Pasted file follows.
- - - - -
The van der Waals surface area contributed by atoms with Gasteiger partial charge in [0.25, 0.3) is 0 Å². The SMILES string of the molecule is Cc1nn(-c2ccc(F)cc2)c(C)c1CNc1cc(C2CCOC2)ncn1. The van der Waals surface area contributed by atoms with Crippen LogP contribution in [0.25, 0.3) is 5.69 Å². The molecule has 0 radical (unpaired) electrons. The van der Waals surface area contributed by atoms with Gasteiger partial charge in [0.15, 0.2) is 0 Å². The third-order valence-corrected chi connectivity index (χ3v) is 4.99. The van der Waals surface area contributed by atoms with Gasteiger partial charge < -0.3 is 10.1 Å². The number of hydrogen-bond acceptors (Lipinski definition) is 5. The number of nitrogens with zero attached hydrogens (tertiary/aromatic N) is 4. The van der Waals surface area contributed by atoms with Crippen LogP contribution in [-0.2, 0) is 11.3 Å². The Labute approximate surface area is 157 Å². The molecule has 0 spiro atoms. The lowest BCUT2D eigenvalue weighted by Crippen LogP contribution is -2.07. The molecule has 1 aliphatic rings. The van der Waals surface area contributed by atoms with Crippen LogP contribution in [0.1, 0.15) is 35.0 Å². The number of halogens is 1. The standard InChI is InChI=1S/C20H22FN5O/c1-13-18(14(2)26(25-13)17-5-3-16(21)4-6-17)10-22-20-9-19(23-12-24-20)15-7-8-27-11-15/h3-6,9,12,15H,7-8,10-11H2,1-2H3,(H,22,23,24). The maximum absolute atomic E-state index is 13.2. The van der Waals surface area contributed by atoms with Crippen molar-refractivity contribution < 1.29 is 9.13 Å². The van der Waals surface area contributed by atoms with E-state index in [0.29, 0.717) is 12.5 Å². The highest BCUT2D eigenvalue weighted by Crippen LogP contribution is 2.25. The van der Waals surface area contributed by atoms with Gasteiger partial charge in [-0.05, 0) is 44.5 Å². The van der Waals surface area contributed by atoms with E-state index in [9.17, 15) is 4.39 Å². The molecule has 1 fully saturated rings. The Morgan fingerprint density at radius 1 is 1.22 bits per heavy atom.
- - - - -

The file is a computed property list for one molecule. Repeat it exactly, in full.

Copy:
The van der Waals surface area contributed by atoms with Gasteiger partial charge in [0.25, 0.3) is 0 Å². The SMILES string of the molecule is Cc1nn(-c2ccc(F)cc2)c(C)c1CNc1cc(C2CCOC2)ncn1. The van der Waals surface area contributed by atoms with Crippen LogP contribution in [0.25, 0.3) is 5.69 Å². The molecule has 0 radical (unpaired) electrons. The van der Waals surface area contributed by atoms with Gasteiger partial charge in [0.15, 0.2) is 0 Å². The third-order valence-corrected chi connectivity index (χ3v) is 4.99. The van der Waals surface area contributed by atoms with Gasteiger partial charge < -0.3 is 10.1 Å². The number of hydrogen-bond acceptors (Lipinski definition) is 5. The number of nitrogens with zero attached hydrogens (tertiary/aromatic N) is 4. The van der Waals surface area contributed by atoms with Crippen LogP contribution in [-0.2, 0) is 11.3 Å². The Labute approximate surface area is 157 Å². The molecule has 0 spiro atoms. The lowest BCUT2D eigenvalue weighted by Crippen LogP contribution is -2.07. The molecule has 1 aliphatic rings. The van der Waals surface area contributed by atoms with Crippen LogP contribution in [0.1, 0.15) is 35.0 Å². The number of halogens is 1. The standard InChI is InChI=1S/C20H22FN5O/c1-13-18(14(2)26(25-13)17-5-3-16(21)4-6-17)10-22-20-9-19(23-12-24-20)15-7-8-27-11-15/h3-6,9,12,15H,7-8,10-11H2,1-2H3,(H,22,23,24). The maximum absolute atomic E-state index is 13.2. The van der Waals surface area contributed by atoms with Crippen molar-refractivity contribution < 1.29 is 9.13 Å². The van der Waals surface area contributed by atoms with E-state index in [0.29, 0.717) is 12.5 Å². The highest BCUT2D eigenvalue weighted by Crippen LogP contribution is 2.25. The van der Waals surface area contributed by atoms with Gasteiger partial charge in [-0.05, 0) is 44.5 Å². The van der Waals surface area contributed by atoms with E-state index in [9.17, 15) is 4.39 Å². The molecule has 1 fully saturated rings. The Morgan fingerprint density at radius 1 is 1.22 bits per heavy atom.